What do you know about Davao? For me, it’s synonymous with Durian, the smelly fruit-slash-aphrodisiac that many people go crazy about. I know of Mati, the popular pristine beach and surf spot in Davao Oriental, and of course Samal Island in Davao del Norte.
For this post we’ll focus on the largest city and 3rd most populated metropolis in the Philippines (next to Metro Manila and Cebu), Davao City. Home to President Duterte and deemed as the “safest” city in the Philippines, here are 6 facts you must know about Davao City:
1. Kadayawan is a unique festival in the Philippines
The Kadayawan Festival is celebrated every 3rd week of August and is a must-see if you’re headed to Davao for the first time. What makes Kadayawan different from Sinulog, Masskara, or Ati-Atihan? While these are all fabulous festivals (and I urge you to go to every one to experience our rich culture), Kadayawan is the only non-religious Thanksgiving celebration in the country.
Davao has long been considered as “garden of the Gods” for its fertile land and bountiful harvest, which is why during the 1800s Americans and the Spaniards tried to conquer this province. Food here is affordable, fresh, and delicious, so much so that there are weekly food fests in different malls and parks where a meal can go for Php 20-Php 150. I tell you, we never stopped eating in Davao City!
2. Davao City is home to 11 ethnoliguistic groups
Davao is a multi-cultural city comprised of 6 Moro tribes and 5 non-Moro (Lumads) tribes all living harmoniously. Part of the celebration of Kadayawan is to pay homage to these ethnoliguistic groups and honor their art, culture, and language.
The 6 Moro tribes are: Sama, Kagan, Maguindanao, Iranun, Maranao, Tausug tribes; the 5 Non-Moro (Lumads) tribes are: Bagobo-Kalata, Bagobo-tagabawa, Matigsalug, Ata Manobo, Ovu Manobo.
There is a temporary Tribal Village installation in Magsaysay Park where you can interact and learn more about their heritage first-hand. I encourage you to visit, they are friendly and are delightful to talk to. Bonus points if you can speak Bisaya so you can crack a joke or two.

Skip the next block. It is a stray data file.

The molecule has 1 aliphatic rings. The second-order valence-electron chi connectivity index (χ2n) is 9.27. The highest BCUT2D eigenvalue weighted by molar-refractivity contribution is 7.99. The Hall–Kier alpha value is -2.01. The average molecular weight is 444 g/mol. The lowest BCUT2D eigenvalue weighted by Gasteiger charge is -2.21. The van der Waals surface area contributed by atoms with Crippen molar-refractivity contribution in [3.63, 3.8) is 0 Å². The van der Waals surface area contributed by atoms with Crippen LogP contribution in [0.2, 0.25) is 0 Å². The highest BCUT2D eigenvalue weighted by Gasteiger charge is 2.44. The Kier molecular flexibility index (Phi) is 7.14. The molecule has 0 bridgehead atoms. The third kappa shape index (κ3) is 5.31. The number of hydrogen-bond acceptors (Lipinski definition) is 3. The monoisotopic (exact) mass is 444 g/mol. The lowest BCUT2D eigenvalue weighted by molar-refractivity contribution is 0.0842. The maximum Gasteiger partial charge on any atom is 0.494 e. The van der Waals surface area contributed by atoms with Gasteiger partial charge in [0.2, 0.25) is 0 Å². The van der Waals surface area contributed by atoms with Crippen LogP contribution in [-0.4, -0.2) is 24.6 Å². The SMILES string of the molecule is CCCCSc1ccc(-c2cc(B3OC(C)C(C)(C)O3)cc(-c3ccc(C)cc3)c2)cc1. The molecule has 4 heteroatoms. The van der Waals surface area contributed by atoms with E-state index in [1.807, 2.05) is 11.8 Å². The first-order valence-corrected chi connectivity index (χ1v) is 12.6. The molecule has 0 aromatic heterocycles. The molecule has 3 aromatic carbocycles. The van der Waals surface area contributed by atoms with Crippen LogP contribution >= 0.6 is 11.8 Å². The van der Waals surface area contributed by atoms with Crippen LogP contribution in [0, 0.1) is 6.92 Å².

3. The city is sprawling with cafes
Due to the strict city ordinance that prohibits the consumption of liquor past 1:00 AM, Davao establishments have transitioned from bars to cafes which can serve coffee until the wee hours of the morning. You’ll find cafes or coffee integrated in every possible business opportunity: massage/spa + coffee, bar + coffee, pastry shop + coffee, funeral home + unlimited coffee (I kid you not!). Being a coffee enthusiast, I was drinking it 3x a day, every day during my stay.
4. Wildlife is abundant in Davao
The only Philippine Eagle Foundation in the country can be found in the foothills of Mt. Apo, in Malagos, Davao City. Also called the Phil. Eagle Research and Conservation Center, our critically endangered Phil. Eagles (Pithecophaga jefferyi) are studied and protected here.
You’ll also see several endemic and rare species when you visit, such as the Warty Pig and Phil. Brown Deer, to name a few. You may also adopt one and pledge an amount annually to help maintain the center and help ensure the survival of the species.
5. Davao City has the cleanest water
Dabawenyos are proud that their water is deemed as the cleanest in the Philippines, and even claims to be 2nd cleanest in the world. This is because the land is actively protected by the government, aerial spraying on crops is prohibited, mining or abusing of the environment is highly discouraged. You can confidently drink cool water from the tap without any fear of impurities.
6. There is no local signature dish in Davao — but there is Durian!
Since the city is made up of 90% immigrants, they don’t have their own local food or signature dish. This was one of the things I requested for during my arrival because I would very much like to try an authentic Dabawenyo dish so I could differentiate it from the other provinces in the Philippines.
But don’t be discouraged because they have an abundance of Durian fruits, so expect Durian ice cream, pastillas, yema, and other sorts of sweets. They also have Durian coffee and pastries.
If you’re like me and have shunned Durian for many years mainly for its very pungent smell, then you might be surprised that it actually is delicious! My Dad (who is Mindanaoan) loves Durian so much but I never took a liking to it until that day in MarinaTuna Seafood Restaurant where they made us try the Arancillo variety.
There are at least 29 varieties (didn’t know there were so many!) that differ in taste and texture. It’s also crucial to eat it when it’s adequately ripe, as the bitterness makes a big difference on whether you’ll enjoy your first Durian or not.
I threw caution to the wind, scooped the flesh out, and took a bite. I was greatly taken aback — it was creamy, soft, and delicious, unlike any other fruit I have tasted before. I would liken it to eating a really thick creamy custard that just melts in your mouth. Sweet and satisfying. The smell was initially a turn off but you’ll soon forget it as you enjoy eating Durian with your hands. So this is why people go crazy over this fruit, it really is so good!
Have you had any unique experiences or discoveries in Davao City? Please share them with me in the comments.